Probably the most disturbing character is Rama – named after a god, not margarine, just so you know – who grew up with a hippie, highly sexual mother, who embarrassed him as a child with her practically see-through cotton dresses.

In defiance of her wishes he buries in a churchyard rather than sending her ashes tumbling down a waterfall in the Drakensberg. He then rants and raves at her for destroying his life and making him be the adult in their relationship – and, more importantly, for him, making him hate sex.

Redpath also introduces the audience to a former HR manager who lost his job after he chose to sleep with his boss’s secretary, not knowing they were also having a relationship.

Now he stuck at home being a house husband and doing the things women should be doing, while she works. The bitter undertone here is that he feels anger and bitterness at what he sees at being discriminate for being a white man in South Africa.

My favourite character, was probably the sports fan, whose wife doesn’t understand his feelings and why he does anything. “I just want to impress her,” he tells the audiences in a pathetic voice. It’s why, he adds, men do anything.

The play ends with a schoolboy, who has suddenly realised that girls are different to boys. Unfortunately, he is learning from those older than him that they are objects to be lusted after.

It’s a pertinent end to a production, which reminds us that if we want a society where women are treated with respect, we need parents to teach them this lesson from a very young age.

With great direction from Lynn Chemaly, I really hope audiences get the chance to see this really important piece of the theatre at more spaces in our country.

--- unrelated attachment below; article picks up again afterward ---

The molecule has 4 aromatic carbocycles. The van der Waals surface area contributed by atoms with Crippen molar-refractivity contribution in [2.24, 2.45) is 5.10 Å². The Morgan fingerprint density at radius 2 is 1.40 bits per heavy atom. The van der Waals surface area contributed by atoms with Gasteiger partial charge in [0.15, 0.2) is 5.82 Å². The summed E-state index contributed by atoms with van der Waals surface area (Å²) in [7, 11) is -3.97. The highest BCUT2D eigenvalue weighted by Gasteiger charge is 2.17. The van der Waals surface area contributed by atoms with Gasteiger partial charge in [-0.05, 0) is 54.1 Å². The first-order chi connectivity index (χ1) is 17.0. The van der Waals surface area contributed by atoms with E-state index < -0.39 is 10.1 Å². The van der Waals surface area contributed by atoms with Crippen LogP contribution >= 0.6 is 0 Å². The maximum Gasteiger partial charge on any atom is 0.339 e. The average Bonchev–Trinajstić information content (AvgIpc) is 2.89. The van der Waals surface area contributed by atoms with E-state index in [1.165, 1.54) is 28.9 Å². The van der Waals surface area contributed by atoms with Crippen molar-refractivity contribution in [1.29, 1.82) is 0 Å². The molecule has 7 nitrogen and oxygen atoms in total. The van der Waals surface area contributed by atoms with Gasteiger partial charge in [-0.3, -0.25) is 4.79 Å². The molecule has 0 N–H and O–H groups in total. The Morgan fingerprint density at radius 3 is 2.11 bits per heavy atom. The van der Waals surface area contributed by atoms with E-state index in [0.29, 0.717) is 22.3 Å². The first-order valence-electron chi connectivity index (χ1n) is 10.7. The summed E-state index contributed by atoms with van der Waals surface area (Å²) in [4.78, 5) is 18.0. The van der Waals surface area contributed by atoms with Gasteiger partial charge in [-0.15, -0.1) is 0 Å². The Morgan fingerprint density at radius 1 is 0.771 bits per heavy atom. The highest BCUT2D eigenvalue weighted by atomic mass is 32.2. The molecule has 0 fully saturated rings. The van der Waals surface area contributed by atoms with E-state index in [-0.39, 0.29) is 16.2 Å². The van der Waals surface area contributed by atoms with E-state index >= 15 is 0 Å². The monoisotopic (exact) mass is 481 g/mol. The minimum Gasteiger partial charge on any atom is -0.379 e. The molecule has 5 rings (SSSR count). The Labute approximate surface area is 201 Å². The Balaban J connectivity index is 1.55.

Ben Voss shares some tips on how to survive in the African bush in Benny Bushwhacker. Photo: Harry Lock

Benny Bushwhacker, Grindrod Bank Theatre

BEN Voss and John van de Ruit have been partners in crime for years, bringing to audiences the hugely popular shows, Black Mamba, Green Mamba and, more recently, Mamba Republic.

They have also created as individuals, with Voss enjoying success as his BEE alter ego, Beauty Ramapelepele, and Van de Ruit as the author of the Spud novels.

The two men have joined forces once again to create the world’s funniest conversionist, Benny Bushwhacker, whose on a mission to get people to care about the world’s green spaces and the animals that inhabit them.

Voss has done a great job researching his characters, from Benny’s best mate, Skinny, who lost his testicles to a leopard, to his gran from Cradock who raised and then lost him to the bushveld, his estranged wife Brenda has fitted him with a tracking device, the conservationist turned hunter and the drunk tourist who reckons he knows a lot more about conservation than any ranger.

My favourite was probably Riley, the teenager from Umhlanga, who was helping out at the bush camp and devastated at the lack of reception. How on earth is he supposed to take selfies and keep on social media, hey.

The pen sketches are good, but, I found myself wanting and expecting more from Voss, writer Van de Ruit, and director, Janice Honeyman.

I believe Benny Bushwhacker has the potential to be a fabulously funny show, with a strong message on the need to protect this planet we call home.

But it doesn’t feel like a finished product. Instead I walked out thinking that it needs a little more work to make theatre-goers truly appreciate the characters, especially Benny, and the message it has.